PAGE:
Modern humans are reasonably unique among mammals in that they regularly prey on other animals far larger than them. Humans do this by using advanced weapons (projectiles, poisons, traps, etc.) to kill these large and dangerous prey. Because of this ability, many hunter-gatherer groups have diets where animal foods are a common, even predominant, component of the diet, and this again is unique among primates. We call this the “human predatory pattern,” or HPP for short. For this reason, the origins and evolution of the human predatory pattern has been a central research question for paleoanthropologists since its inception.
Meat is a high-quality resource due to its rich protein levels and many important nutrients. Modern taphonomic studies, which deal with the processes of fossilization, show us that there is one best way to attain meat in the wild and that is to be the killer of an animal. Animals that are killed are rapidly stripped of their flesh, so it is hard to attain lots of meat by being second in line (a scavenger), unless you can drive lions and hyena off their prey. Exceptions to this would be the death of very large prey, such as elephants, and there is good evidence that sabertooth cats, which were present at this time, focused predation on large prey.
Paleoanthropologists have long theorized that a key milestone in becoming human was when hominins began eating meat, and thus to get regular access to that meat, we think they must have been hunters. Since the brain is such a hungry organ and requires a lot of protein, many paleoanthropologists thought that the expansion of brain size and meat eating were inextricably linked. Since the oldest Oldowan tools date to 2.5 million years ago, close to the origin point of early Homo and the first evidence for brain expansion, paleoanthropologists thought for many years that these illustrated an evolutionary link—tools and meat and brains! But does it?
Recently, scientists have dissected this tools-meat-brain hypothesis. They point out that mammals have other equally important food types in their carcass, for example fat, which is rich in calories and mostly found within the bones in the form of marrow. To access this marrow, one either needs really strong jaws and big crushing teeth (like a hyena) or a hammerstone and the ability to hold that hammerstone and pound it on things (Lucy certainly had that ability). Importantly, African predators like lions and leopards have limited abilities to break open bones—they leave these for the bone crackers the hyenas or a hominin with a hammerstone. Hominins could get animal fats without being a hunter. Animal carcasses are a rich package of high-quality food, but researchers argue that it is better to think of these two foods, meat and marrow, as separate, and their addition to the hominin diet over time as staggered. Let’s do that.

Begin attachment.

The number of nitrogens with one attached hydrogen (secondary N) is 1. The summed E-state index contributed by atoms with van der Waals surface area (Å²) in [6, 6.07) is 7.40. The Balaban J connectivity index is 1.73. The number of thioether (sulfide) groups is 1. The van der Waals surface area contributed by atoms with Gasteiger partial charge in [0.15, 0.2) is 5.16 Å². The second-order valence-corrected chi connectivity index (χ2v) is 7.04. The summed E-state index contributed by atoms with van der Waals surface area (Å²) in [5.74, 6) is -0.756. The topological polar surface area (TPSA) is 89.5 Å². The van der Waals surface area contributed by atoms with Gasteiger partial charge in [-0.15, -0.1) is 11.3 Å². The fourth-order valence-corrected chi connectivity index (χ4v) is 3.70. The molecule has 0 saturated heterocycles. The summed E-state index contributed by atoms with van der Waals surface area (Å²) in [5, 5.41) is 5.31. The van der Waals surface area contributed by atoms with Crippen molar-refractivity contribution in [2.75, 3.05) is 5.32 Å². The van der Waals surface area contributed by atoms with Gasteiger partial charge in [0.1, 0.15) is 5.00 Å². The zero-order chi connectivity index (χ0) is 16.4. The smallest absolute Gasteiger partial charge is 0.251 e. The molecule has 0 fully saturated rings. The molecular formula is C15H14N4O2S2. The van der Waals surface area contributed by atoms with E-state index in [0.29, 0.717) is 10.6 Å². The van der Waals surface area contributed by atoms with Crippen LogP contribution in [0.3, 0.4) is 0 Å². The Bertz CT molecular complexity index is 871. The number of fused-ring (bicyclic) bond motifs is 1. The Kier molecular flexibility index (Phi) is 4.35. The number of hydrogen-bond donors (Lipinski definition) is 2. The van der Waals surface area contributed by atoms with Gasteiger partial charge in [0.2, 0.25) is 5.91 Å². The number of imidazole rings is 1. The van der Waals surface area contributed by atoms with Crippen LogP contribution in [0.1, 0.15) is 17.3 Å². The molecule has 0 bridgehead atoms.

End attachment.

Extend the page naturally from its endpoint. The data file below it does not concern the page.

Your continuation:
Our ape cousins, the chimpanzees, have an eclectic diet that, while based in plants, includes substantial amounts of meat. Chimpanzees are well known to kill and eat small antelope and monkeys. This has led paleoanthropologists to theorize that the last shared common ancestor of chimps and hominins also ate some meat from small mammals and over time as hominins evolved separately from the chimpanzee lineage, they slowly evolved this pattern up to hunting and killing large mammals like wildebeest and buffalo. We can call this the “chimpanzee model” for the origins of the HPP. Researchers showed that this model has numerous flaws and no longer fits the evidence. They offer a new model that argues for this series of steps:
- use of pounding tools all the way back to the shared common ancestor
- movement onto more open habitats with the origins of bipedality and the expansion of these habitats
- encounters with bones remaining from the kills of other carnivores
- bashing of bones with pounding tools to access marrow (percussive scavenging)
- modest occasional scraping of bits of flesh from these bones
- beginnings of stone tool flaking to improve the ability to butcher meat and disarticulate bones
- incremental hunting of animals and their butchery with these flaked tools.
How does this square with the evidence? The Dikika evidence along with the tool-using hand of Australopithecus afarensis are consistent with this new model. Several Oldowan-age archaeological sites have comingled stone tools and substantial numbers of fossil ungulates bones with stone tool cut marks and hammerstone percussion marks that broke open the bones. But scientists disagree as to whether these remains signal persistent active hunting or scavenging. More data and research are required. But at this stage we can say with confidence that during the Oldowan, hominins were making stone tools, using hammerstones to bash open bones for marrow, stripping at least small amounts of meat off bones, and maybe even feasting off whole carcasses. While there is little evidence, other forms of evidence such as isotopes show us that these hominis were eating large amounts of plant foods, but there is debate over exactly what these plants foods were.
Written by Curtis Marean PhD